Arizona is the next state that is mandating e-prescribing of controlled substances. States in various parts of the country are jumping on board to help combat the growing opioid epidemic in the United States. In 2017, Arizona recorded the highest number of overdose deaths ever, prompting the government to take action.
According to the Arizona government, 75% of current heroin users in treatment began their abusing painkillers driving officials to start solving the problem from the source – prescription medications. Governor Doug Ducey declared a state of emergency in June of 2017 and since has mandated the use of the Prescription Drug Monitoring Program (PDMP).
Prescribers were required to review a patient’s medication history for the previous 12 months within Arizona’s PDMP database before prescribing a controlled medication. Then prescribers must report a newly prescribed controlled medication to the PDMP. The goal of prescribers checking the PDMP before prescribing a substance is to help pinpoint which patients are doctor shopping and decrease the number of controlled substances being prescribed.
To help combat opioid abuse even further, the AZ Government has declared the mandatory use of a certified Electronic Prescribing solution by January 1, 2019, when prescribing Schedule II substances. Implementing the required use of an e-prescribing solution will reduce paper prescriptions which are too commonly stolen, altered, and forged to create fraudulent prescriptions. A waiver will be accessible by prescribers who face hardships and other unusual circumstances.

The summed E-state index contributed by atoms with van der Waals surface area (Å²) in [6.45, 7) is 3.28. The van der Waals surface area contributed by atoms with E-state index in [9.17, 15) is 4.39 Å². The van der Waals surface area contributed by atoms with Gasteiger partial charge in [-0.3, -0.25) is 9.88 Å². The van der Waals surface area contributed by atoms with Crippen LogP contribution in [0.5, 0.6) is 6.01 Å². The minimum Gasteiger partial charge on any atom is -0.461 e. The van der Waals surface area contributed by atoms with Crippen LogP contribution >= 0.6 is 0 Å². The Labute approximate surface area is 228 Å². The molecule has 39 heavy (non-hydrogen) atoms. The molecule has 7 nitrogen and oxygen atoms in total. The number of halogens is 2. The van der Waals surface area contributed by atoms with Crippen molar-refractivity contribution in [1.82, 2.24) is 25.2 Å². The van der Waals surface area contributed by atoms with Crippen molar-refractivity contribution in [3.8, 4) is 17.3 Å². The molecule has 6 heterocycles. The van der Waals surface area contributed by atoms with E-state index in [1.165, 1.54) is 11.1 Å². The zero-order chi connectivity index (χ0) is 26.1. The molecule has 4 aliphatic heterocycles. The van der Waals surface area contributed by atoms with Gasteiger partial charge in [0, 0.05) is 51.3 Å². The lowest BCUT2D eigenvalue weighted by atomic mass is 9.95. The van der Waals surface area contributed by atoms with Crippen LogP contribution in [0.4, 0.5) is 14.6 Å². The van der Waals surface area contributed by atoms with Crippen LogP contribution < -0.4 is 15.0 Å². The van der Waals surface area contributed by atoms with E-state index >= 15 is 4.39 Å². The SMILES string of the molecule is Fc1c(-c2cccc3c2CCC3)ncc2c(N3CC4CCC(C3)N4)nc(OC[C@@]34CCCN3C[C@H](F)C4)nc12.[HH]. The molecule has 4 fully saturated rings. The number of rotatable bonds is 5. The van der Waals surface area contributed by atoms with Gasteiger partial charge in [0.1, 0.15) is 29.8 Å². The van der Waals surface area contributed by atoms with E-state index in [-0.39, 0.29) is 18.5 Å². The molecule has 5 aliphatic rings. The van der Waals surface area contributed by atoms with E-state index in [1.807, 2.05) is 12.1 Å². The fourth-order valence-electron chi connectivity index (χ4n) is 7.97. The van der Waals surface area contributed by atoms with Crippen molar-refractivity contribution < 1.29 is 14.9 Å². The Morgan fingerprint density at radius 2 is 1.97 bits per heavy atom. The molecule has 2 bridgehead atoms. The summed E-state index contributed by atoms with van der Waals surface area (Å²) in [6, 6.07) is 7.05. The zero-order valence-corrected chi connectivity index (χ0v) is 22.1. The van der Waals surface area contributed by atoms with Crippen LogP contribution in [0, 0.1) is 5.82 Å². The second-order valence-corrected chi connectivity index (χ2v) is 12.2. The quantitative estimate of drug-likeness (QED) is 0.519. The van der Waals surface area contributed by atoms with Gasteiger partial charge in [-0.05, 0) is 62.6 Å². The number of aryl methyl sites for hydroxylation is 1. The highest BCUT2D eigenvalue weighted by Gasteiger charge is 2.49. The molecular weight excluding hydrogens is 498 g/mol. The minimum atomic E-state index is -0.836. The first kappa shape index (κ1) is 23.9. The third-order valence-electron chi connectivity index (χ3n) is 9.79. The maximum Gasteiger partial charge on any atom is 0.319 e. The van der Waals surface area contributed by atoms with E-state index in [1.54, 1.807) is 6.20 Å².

In addition to the mandatory use of PDMPs and e-prescribing solutions, prescribers will be required to attend at least three hours of opioid-related Continuing Medical Education (CME) yearly.
Other additional mandates to help combat opioid abuse:
- Limit of opioid dose levels to <90 MME/day with exemptions for:
- Continuation of a prior prescription order issued within the previous 60 days.
- Cancer, trauma, burn, hospice, end-of-life care, or medication assisted patients.
- Prescribers that believe it is medically necessary to receive a daily dose above the 90 MME/day will have to consult with a board-certified specialist.
- Prescribers board-certified in pain management.
- 5-day limit on initial opioid prescriptions
- Easily identifiable “red caps” will be added to all opioid medications that are addictive
- Pharmacists & veterinarians must check for multiple prescribers and place limits on initial fills. If they suspect doctor shopping, they must report the case to the police.
- Hospice providers have the authority to properly dispose of opioids after a patient’s death